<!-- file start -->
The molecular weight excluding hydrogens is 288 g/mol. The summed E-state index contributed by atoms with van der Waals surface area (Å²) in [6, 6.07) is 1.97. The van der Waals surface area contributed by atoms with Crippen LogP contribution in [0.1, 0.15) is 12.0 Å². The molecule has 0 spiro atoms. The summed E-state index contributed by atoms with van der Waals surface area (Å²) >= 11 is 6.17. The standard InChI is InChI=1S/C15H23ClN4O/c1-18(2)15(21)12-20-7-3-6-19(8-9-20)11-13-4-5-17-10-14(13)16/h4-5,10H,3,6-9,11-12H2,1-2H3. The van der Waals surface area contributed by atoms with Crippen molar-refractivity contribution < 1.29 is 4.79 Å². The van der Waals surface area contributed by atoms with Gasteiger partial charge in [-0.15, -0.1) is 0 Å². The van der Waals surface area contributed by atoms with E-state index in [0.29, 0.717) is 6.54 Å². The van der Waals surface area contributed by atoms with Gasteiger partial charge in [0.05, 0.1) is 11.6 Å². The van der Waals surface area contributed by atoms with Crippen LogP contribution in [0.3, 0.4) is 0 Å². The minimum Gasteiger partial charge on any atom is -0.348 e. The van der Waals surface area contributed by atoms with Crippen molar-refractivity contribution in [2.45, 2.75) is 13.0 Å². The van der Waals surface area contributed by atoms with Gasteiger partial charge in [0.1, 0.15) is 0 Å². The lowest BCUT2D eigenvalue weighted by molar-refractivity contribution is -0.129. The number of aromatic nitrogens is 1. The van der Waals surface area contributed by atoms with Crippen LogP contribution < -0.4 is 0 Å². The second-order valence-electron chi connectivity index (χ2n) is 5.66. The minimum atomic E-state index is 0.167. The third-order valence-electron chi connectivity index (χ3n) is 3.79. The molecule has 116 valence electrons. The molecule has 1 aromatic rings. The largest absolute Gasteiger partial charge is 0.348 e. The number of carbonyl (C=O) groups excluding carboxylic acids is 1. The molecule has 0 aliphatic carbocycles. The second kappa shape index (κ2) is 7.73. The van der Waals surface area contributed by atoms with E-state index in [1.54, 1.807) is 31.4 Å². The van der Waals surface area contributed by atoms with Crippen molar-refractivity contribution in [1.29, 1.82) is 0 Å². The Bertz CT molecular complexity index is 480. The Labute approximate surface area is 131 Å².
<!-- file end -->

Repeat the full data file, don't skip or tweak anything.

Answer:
The molecular weight excluding hydrogens is 288 g/mol. The summed E-state index contributed by atoms with van der Waals surface area (Å²) in [6, 6.07) is 1.97. The van der Waals surface area contributed by atoms with Crippen LogP contribution in [0.1, 0.15) is 12.0 Å². The molecule has 0 spiro atoms. The summed E-state index contributed by atoms with van der Waals surface area (Å²) >= 11 is 6.17. The standard InChI is InChI=1S/C15H23ClN4O/c1-18(2)15(21)12-20-7-3-6-19(8-9-20)11-13-4-5-17-10-14(13)16/h4-5,10H,3,6-9,11-12H2,1-2H3. The van der Waals surface area contributed by atoms with Crippen molar-refractivity contribution < 1.29 is 4.79 Å². The van der Waals surface area contributed by atoms with Gasteiger partial charge in [-0.15, -0.1) is 0 Å². The van der Waals surface area contributed by atoms with E-state index in [0.29, 0.717) is 6.54 Å². The van der Waals surface area contributed by atoms with Gasteiger partial charge in [0.05, 0.1) is 11.6 Å². The van der Waals surface area contributed by atoms with Crippen LogP contribution in [0.3, 0.4) is 0 Å². The minimum Gasteiger partial charge on any atom is -0.348 e. The van der Waals surface area contributed by atoms with Crippen molar-refractivity contribution in [2.45, 2.75) is 13.0 Å². The van der Waals surface area contributed by atoms with Gasteiger partial charge in [0.1, 0.15) is 0 Å². The lowest BCUT2D eigenvalue weighted by molar-refractivity contribution is -0.129. The number of aromatic nitrogens is 1. The van der Waals surface area contributed by atoms with Crippen LogP contribution < -0.4 is 0 Å². The second-order valence-electron chi connectivity index (χ2n) is 5.66. The minimum atomic E-state index is 0.167. The third-order valence-electron chi connectivity index (χ3n) is 3.79. The molecule has 116 valence electrons. The molecule has 1 aromatic rings. The largest absolute Gasteiger partial charge is 0.348 e. The number of carbonyl (C=O) groups excluding carboxylic acids is 1. The molecule has 0 aliphatic carbocycles. The second kappa shape index (κ2) is 7.73. The van der Waals surface area contributed by atoms with E-state index in [1.54, 1.807) is 31.4 Å². The van der Waals surface area contributed by atoms with Crippen molar-refractivity contribution in [1.29, 1.82) is 0 Å². The Bertz CT molecular complexity index is 480. The Labute approximate surface area is 131 Å².